1985–Actor, Yul Brynner, dies of lung cancer in in New York, New York, at age 65. A few days after his death, a recorded anti-cigarette public service announcement was shown on all the major U.S. television networks and in many other countries. In it, he expressed his desire to make an anti-smoking commercial after discovering how sick he was, and that his death was imminent. He then looked directly into the camera for 30 seconds and said, "Now that I'm gone, I tell you: Don't smoke. Whatever you do, just don't smoke. If I could take back that smoking, we wouldn't be talking about any cancer. I'm convinced of that." He is best known for the role of King Mongkut of Siam in the Rodgers and Hammerstein musical The King and I, for which he won two Tony Awards and an Academy Award for the film version. He played the role 4,625 times on stage. He appeared in the films The Ten Commmandments, Anastasia, The Brothers Karamazov, The Buccaneer, The Sound and the Fury, Solomon and Sheba, The Magnificent Seven, Taras Bulba, Invitation to a Gunfighter, Cast a Giant Shadow, The Poppy Is Also a Flower, and Westworld.

1985–Actor and film director, Orson Welles, dies of a heart attack in Los Angeles, California, at age 70. He directed a version of H.G. Wells's The War of the Worlds for radio in 1938, which was so realistic it caused a nationwide panic. Welles' first motion picture was Citizen Kane, made in 1941, when he was 25 years old. His other films include The Magnificent Ambersons, The Stranger, The Lady from Shanghai, Macbeth, Othello, Mr. Arkadin, Touch of Evil, The Trial, Chimes at Midnight, and The Immortal Story.

1986–A 5.7 earthquake strikes San Salvador, El Salvador, killing an estimated 1,500 people.

1986–The John Lennon/Yoko Ono album, Double Fantasy, is re-released on CD in the U.S. and the U.K.

1997–An Austral Airlines DC-9-32 crashes and explodes near Nuevo Berlin, Uruguay, killing 74 people.

1998–A Lignes Aériennes Congolaises Boeing 727 is shot down by rebels in Kindu, Democratic Republic of the Congo, killing 41 people.

1998–A “poem” by John Lennon is sold at auction for £3,352 ($5,700). The poem, which consists of the phrase “F**k You” repeated 104 times, was sent to fan, Susan Baker, in 1969, after she wrote to Lennon asking him to send her a poem. The poem was signed by both Lennon and his wife, Yoko Ono. Lennon’s cover letter to Ms. Baker, telling her that she could publish the poem if she wished, was included with the piece.

2004–Actor, Christopher Reeve, dies of cardiac arrest in Mount Kisco, New York, at age 52. On May 27, 1995, Reeve became a quadriplegic after being thrown from a horse during an equestrian competition in Culpeper, Virginia. He required a wheelchair and a portable ventilator for the rest of his life. He lobbied on behalf of people with spinal-cord injuries and for human embryonic stem cell research, founding the Christopher Reeve Foundation and co-founding the Reeve-Irvine Research Center. He appeared in the films Superman, Somewhere in Time, Deathtrap, Street Smart, The Remains of the Day, and Village of the Damned.

2009–Armenia and Turkey sign protocols in Zurich, Switzerland, to open their borders.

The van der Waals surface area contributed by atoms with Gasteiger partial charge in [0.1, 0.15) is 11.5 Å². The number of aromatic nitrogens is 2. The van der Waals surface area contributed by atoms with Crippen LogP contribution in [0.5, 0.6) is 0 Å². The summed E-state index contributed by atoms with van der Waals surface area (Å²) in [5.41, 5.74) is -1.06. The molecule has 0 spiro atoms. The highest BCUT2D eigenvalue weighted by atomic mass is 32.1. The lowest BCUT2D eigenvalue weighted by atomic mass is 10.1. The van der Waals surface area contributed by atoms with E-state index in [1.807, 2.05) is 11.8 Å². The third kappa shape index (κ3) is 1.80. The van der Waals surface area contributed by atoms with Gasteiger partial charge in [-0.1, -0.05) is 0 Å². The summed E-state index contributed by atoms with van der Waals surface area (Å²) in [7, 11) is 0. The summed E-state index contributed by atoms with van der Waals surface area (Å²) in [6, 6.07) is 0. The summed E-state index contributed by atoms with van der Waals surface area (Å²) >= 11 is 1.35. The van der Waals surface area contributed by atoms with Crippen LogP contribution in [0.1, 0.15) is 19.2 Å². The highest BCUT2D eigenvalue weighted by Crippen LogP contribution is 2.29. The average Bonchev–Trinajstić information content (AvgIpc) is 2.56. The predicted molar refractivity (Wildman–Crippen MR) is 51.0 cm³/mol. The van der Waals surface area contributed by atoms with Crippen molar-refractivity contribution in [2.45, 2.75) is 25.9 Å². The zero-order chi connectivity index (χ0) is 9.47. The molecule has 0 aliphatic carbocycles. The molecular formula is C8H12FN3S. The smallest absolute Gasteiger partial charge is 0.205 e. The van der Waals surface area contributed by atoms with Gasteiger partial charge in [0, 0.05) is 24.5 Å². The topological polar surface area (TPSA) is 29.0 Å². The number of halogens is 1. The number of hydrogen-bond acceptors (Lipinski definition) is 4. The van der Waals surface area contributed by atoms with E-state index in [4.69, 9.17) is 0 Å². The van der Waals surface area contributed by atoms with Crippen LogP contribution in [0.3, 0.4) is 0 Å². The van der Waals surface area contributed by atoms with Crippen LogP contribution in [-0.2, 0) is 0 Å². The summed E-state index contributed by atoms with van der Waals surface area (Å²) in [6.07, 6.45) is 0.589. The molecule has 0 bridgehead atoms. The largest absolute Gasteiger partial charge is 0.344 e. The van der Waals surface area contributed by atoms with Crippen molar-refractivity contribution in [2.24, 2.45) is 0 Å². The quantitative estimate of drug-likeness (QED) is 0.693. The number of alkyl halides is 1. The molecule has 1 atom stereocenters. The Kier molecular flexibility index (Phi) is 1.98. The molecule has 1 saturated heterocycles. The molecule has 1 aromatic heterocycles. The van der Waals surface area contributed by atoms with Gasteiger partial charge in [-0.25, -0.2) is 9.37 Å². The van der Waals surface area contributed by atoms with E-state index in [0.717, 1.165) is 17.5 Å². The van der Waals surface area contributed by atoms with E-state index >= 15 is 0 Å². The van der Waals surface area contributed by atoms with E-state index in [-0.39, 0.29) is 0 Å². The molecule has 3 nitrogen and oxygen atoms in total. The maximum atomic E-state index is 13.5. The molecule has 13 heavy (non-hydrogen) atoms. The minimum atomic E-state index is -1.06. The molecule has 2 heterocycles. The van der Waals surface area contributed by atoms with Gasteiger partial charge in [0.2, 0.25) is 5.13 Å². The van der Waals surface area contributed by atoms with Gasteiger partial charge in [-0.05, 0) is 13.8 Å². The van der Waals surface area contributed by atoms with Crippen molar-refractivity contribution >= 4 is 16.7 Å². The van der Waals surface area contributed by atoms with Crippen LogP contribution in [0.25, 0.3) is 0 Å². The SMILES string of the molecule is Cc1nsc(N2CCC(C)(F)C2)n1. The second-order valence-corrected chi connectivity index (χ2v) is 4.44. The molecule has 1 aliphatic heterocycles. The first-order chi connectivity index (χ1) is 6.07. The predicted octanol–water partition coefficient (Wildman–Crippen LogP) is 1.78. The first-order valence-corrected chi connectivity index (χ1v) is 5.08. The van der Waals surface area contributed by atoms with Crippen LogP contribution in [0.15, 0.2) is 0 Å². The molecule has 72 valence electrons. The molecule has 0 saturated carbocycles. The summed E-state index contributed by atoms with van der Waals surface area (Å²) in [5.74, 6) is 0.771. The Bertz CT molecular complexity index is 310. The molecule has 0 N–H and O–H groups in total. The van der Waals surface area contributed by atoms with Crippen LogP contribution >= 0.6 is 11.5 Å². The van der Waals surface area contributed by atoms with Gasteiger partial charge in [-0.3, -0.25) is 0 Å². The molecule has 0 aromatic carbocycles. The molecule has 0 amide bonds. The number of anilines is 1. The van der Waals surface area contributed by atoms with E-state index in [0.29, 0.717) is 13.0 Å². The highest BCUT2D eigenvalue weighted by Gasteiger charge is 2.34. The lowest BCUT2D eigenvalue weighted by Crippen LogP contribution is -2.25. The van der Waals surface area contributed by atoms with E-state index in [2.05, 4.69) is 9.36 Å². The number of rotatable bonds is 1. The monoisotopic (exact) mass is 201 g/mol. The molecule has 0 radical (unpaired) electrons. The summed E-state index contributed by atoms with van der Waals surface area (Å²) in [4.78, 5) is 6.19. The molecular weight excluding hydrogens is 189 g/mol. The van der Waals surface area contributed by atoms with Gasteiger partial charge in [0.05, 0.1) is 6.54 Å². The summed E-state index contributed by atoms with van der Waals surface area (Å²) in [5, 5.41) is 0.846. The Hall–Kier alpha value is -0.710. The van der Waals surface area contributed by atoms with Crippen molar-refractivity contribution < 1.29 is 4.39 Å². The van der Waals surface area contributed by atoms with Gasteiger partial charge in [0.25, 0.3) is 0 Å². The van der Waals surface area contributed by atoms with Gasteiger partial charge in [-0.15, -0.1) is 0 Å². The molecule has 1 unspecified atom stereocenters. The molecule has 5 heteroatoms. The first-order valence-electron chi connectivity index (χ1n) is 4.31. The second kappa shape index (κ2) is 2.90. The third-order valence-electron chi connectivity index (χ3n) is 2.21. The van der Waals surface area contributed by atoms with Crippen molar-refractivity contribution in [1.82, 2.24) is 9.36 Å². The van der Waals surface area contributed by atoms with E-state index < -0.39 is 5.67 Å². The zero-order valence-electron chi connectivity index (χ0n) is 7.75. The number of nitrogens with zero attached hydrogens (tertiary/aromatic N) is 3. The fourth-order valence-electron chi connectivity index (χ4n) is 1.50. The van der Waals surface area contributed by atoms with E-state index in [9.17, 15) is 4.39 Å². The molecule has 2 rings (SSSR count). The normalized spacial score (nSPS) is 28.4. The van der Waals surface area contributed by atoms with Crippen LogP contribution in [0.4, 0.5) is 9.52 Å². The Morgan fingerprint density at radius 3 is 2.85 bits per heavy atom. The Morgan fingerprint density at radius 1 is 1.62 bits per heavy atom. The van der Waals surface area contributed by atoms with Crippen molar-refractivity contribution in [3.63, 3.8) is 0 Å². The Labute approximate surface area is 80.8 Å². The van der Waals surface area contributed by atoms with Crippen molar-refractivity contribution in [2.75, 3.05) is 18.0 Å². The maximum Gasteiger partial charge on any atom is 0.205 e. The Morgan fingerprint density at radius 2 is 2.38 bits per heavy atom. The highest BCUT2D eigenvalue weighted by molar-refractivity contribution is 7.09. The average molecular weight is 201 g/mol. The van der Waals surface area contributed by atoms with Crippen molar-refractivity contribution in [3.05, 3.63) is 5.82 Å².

2010–The Netherlands Antilles are dissolved as a country.

2010–Opera singer, Joan Sutherland, dies of cardiopulmonary failure in Les Avants, Vaud, Switzerland, at age 83. She is noted for her contribution to the renaissance of the bel canto repertoire from the late 1950s through the 1980s.

2012–Actor, Alex Karras, dies of kidney failure at age 77. In recent years, he had battled heart disease, kidney disease, stomach cancer, and dementia. Karras spent 12 seasons with the Detroit Lions as a defensive tackle before seguing into acting.

2013–Astronaut, Scott Carpenter, dies from a stroke in Denver, Colorado, at age 88. He was one of the original seven astronauts selected for NASA's Project Mercury in April 1959. Carpenter was the second American (after John Glenn) to orbit the Earth, and the fourth American in space, following Alan Shepard, Gus Grissom, and John Glenn.

2015–Actor, Charlie Sheen, incites a fight during a night out at Hennessey's Tavern in Dana Point, California. Things reportedly got heated after a bass player, who was performing at the pub, attempted to take a picture of Sheen with his cell phone. Sheen was escorted off the premises.

2015–Twin bomb blasts near the main train station in the Turkish capital of Ankara, leave kill at least 102 people and injure over 400 others.

2016–Samsung halts output of its Galaxy Note 7 smartphone due to persistent problems with battery explosions that have been causing fires.

2017–Facebook Chief Executive, Mark Zuckerberg, is called a "heartless billionaire" and accused of "exploiting disaster" by online users after live-streaming a virtual reality (VR) cartoon avatar of himself in hurricane-hit Puerto Rico. In the video on his Facebook page, Zuckerberg said: "One of the things that's really magical about virtual reality, is you can get the feeling that you're really in a place." NOT!

2017–A South Korean lawmaker reveals that in 2016, North Korean hackers stole classified military documents detailing joint operations between the South Korean and United States military forces in the event of war with North Korea.

2017–The U.S. Environmental Protection Agency, on behalf of the Trump administration, announces that it will roll back clean energy regulations on greenhouse gas emissions from power plants, imposed under the Obama-era Clean Power Plan.

2017–Authorities in Sonoma County, California, claim that they have received over 100 missing persons reports since the massive wildfires began in Northern California. The death toll has risen to at least 13 people.

PHOTOS TOP TO BOTTOM: King Bayinnaung of Burma; Giuseppe Verdi; vintage poster for the MG Midget; Thelonious Monk; Johnny Stompanato; Harold Pinter; John Prine; Edith Piaf; a poster for Lisztomania; Orson Welles; Christopher Reeve; and Scott Carpenter.